Then I read the new collection of ghost stories from Head of Zeus, Ghost: 100 Stories to Read With the Light On, selected by Louise Welsh. Its a gorgeous big hardback and stuffed full of creepy, unseelie tales from Pliny the Younger through to Margaret Atwood and Kazuo Ishiguro. I have to admit I ended up skipping the ones written in any version of Scots, mostly from around the 18th century, as it was just too hard to figure out the words and get the sense of the tale, and I felt silly muttering under my breath as I tried to decipher the sounds the marks on the page made. Fun to dip in and out of, and quite a few would make for excellent reading aloud.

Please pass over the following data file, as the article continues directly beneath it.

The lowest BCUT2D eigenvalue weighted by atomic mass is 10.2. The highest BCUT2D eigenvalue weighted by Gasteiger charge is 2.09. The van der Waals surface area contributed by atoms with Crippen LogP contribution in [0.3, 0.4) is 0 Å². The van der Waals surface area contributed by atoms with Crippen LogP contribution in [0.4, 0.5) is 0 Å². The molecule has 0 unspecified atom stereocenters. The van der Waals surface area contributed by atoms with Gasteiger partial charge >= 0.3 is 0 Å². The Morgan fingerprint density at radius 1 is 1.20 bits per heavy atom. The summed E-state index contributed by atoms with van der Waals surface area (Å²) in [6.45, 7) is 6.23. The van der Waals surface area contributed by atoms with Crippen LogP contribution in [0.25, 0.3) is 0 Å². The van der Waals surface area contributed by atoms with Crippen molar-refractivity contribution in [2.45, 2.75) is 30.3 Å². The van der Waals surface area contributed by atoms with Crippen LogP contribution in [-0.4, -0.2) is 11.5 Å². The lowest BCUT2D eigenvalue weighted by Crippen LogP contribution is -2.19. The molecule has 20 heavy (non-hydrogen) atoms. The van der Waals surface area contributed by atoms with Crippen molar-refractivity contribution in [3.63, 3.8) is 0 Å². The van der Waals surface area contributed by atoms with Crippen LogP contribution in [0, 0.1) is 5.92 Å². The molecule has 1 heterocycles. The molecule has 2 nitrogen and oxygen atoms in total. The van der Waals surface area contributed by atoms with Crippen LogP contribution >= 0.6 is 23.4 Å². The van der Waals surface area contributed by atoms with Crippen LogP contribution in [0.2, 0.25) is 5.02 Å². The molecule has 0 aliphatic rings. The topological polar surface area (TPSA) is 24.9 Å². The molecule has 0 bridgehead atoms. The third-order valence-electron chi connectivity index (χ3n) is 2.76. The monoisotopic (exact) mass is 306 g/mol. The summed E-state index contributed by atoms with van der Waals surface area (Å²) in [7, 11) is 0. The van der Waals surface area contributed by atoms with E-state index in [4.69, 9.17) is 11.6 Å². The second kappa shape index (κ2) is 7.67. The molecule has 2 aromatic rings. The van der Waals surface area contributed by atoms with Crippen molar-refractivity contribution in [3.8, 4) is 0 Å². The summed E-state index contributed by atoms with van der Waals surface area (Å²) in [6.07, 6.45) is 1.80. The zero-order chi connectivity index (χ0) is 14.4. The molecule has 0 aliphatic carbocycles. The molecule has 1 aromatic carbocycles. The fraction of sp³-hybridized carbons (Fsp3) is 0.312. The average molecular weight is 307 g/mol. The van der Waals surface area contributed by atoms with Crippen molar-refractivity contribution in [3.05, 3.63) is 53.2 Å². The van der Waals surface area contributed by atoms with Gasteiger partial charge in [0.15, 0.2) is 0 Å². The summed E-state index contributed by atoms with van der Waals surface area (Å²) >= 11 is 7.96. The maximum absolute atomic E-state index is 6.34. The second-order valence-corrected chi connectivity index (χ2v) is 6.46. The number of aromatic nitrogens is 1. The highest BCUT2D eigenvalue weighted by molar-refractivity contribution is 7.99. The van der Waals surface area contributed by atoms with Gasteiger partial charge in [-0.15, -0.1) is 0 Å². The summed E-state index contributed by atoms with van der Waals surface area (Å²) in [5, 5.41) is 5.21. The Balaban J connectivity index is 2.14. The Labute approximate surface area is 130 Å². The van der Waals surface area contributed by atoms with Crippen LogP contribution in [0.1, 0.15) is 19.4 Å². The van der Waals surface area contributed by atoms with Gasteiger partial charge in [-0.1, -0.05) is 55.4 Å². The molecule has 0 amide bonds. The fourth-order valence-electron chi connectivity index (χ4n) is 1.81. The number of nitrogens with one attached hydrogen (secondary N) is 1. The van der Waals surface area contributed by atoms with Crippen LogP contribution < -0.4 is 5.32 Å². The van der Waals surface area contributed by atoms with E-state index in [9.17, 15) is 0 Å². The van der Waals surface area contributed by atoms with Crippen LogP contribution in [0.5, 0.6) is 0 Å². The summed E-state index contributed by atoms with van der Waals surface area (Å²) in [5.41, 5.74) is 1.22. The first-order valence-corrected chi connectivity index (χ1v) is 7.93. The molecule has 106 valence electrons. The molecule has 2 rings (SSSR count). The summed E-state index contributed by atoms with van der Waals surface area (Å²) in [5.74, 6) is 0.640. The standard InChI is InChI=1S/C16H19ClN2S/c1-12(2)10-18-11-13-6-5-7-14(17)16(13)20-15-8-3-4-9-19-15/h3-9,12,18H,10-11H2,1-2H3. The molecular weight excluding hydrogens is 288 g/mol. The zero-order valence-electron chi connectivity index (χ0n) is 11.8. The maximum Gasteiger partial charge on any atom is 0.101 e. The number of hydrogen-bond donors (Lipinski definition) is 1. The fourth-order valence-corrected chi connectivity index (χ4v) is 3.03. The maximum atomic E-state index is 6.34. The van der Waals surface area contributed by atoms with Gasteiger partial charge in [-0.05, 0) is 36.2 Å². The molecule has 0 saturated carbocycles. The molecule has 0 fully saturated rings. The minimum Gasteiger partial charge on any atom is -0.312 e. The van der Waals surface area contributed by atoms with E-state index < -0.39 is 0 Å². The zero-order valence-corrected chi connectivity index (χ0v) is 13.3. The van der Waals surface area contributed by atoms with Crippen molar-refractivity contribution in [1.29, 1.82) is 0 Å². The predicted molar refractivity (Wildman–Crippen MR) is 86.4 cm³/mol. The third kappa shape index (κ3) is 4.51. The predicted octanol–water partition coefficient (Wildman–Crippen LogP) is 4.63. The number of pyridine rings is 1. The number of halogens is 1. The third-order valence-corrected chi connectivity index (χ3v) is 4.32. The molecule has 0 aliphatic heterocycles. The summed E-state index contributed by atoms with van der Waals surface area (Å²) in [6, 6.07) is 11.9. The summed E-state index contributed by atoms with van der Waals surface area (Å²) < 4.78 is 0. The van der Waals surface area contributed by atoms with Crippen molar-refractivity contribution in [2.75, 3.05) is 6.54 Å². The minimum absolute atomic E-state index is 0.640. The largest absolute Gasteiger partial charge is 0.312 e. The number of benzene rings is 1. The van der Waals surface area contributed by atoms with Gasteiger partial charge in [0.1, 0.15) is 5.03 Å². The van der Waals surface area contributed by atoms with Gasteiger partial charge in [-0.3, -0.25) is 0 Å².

Grief Is the Thing with Feathers by Max Porter is utterly remarkable, and so very sad. A woman dies suddenly, one of those everyday falls where you hit your head the wrong way and life is gone. Her two young sons and her Ted Hughes-scholar husband are devastated, almost stopped themselves. Then Crow arrives, black feathers shining, beak clacking, truth-telling and keening, to wrap them in his wings and chivvy the household through the dark times ahead. You should read it, you don’t know when you may need the book’s scratchy, beautiful, squawky creature. It is just new in, a lovely small hardback, we have put it on a table next to the new Hughes biography, where the poet stares out strongly at the world.  Hughes wrote Crow: From the Life and Songs of the Crow, first published in 1970 by Faber & Faber, a collection of poems about the character Crow, which I haven’t read but now feel I must. I cannot wait to see what Max Porter does next.